SEC title game features showdown of 3-4 defenses; more Walkthrough
You've been beaten senseless with reminders about the stakes in the SEC Championship Game. Barring a banana republic-quality rigged vote, the victor will face Notre Dame for the national title. But no matter which team punches its ticket to South Florida, the real winner will be obvious on Saturday.
It's the 3-4 defense.
Each team will bring to the Georgia Dome an odd-front look designed to confound the opposing quarterback. Alabama's defense, originally designed by head coach Nick Saban and currently administered by coordinator Kirby Smart, leads the nation in total defense and scoring defense. Georgia's defense, led by former Saban assistant Todd Grantham, doesn't rate as high statistically because of a rough patch early in the season, but the Bulldogs have allowed only 43 points in their last five games.
While almost every college defense has packages that provide for an even or odd look, most teams still choose the 4-3 as a base defense. For the life of him, Grantham can't understand why.
Grantham figured out he was a 3-4 guy during a stint with the Indianapolis Colts from 1999-2001. At the time, Peyton Manning was maturing into one of the best quarterbacks in NFL history. In practice every week, Grantham watched Manning diagnose and pick apart even-front defenses. As soon as the defenders lined up, Manning recognized the coverage and could spot any weaknesses. That wasn't the case in 2000 when the Colts faced the New England Patriots and first-year coach Bill Belichick. "When [Manning] went against an even front, he knew the coverage and what you were doing based on the alignment on the front," Grantham said. "But when he went against the New England Patriots and everything was balanced, he had a much tougher time. You could mentally and physically see the stress during practice of where the fourth rusher was coming from."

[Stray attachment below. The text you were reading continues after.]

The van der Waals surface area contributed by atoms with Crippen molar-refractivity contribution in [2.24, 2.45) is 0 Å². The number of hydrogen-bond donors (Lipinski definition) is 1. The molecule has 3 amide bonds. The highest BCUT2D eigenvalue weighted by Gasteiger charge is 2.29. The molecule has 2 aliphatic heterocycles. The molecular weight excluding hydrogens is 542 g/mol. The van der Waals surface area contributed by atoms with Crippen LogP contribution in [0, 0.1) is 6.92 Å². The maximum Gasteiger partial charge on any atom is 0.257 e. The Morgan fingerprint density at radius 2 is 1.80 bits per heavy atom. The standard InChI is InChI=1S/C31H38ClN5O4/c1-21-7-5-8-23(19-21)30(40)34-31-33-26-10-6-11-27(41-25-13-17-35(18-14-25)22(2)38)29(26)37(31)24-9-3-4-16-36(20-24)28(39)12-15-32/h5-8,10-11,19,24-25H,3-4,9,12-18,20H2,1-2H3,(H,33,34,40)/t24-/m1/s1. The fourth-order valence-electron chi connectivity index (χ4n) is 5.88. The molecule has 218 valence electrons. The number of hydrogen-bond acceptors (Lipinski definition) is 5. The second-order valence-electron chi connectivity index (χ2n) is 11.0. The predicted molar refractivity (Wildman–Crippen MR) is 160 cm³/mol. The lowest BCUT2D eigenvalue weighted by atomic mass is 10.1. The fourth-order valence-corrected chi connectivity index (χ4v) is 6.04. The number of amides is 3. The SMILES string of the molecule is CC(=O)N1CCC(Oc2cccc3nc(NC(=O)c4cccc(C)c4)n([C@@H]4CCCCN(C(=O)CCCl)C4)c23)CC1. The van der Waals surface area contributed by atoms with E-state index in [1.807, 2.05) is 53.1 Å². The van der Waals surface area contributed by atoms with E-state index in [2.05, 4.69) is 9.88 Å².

What bothered Manning -- and what bothers the quarterbacks who play Alabama and Georgia -- is that a 3-4 defense only declares three rushers in a non-blitz situation. A 4-3 declares all four. Against a 4-3, a quarterback can face unexpected pressure when the opponent blitzes. Against a 3-4, he can face unexpected pressure on every play. And because he doesn't know exactly who is rushing, he also doesn't know who is dropping into coverage. That makes it easier to throw an interception.
Hybrid outside linebackers such as Georgia's Jarvis Jones and Alabama's Adrian Hubbard thrive in a 3-4 scheme. They can come from a different spot on the field every play, or they can fake a rush and drop into coverage -- allowing another linebacker to bring pressure from an entirely different area. Or they might line up off the line of scrimmage and stay in coverage. A great example of the last option is
The 3-4 is not without its vulnerabilities, though. If the nose tackle allows himself to be blocked by only the center, an offense can run wild. It was no accident that Alabama's return to prominence coincided with the signing of Terrence Cody in 2008. The 360-pound Cody occupied multiple blockers on nearly every running play opponents attempted against the Crimson Tide in 2008 and 2009 -- something the Bulldogs learned the hard way during the ill-fated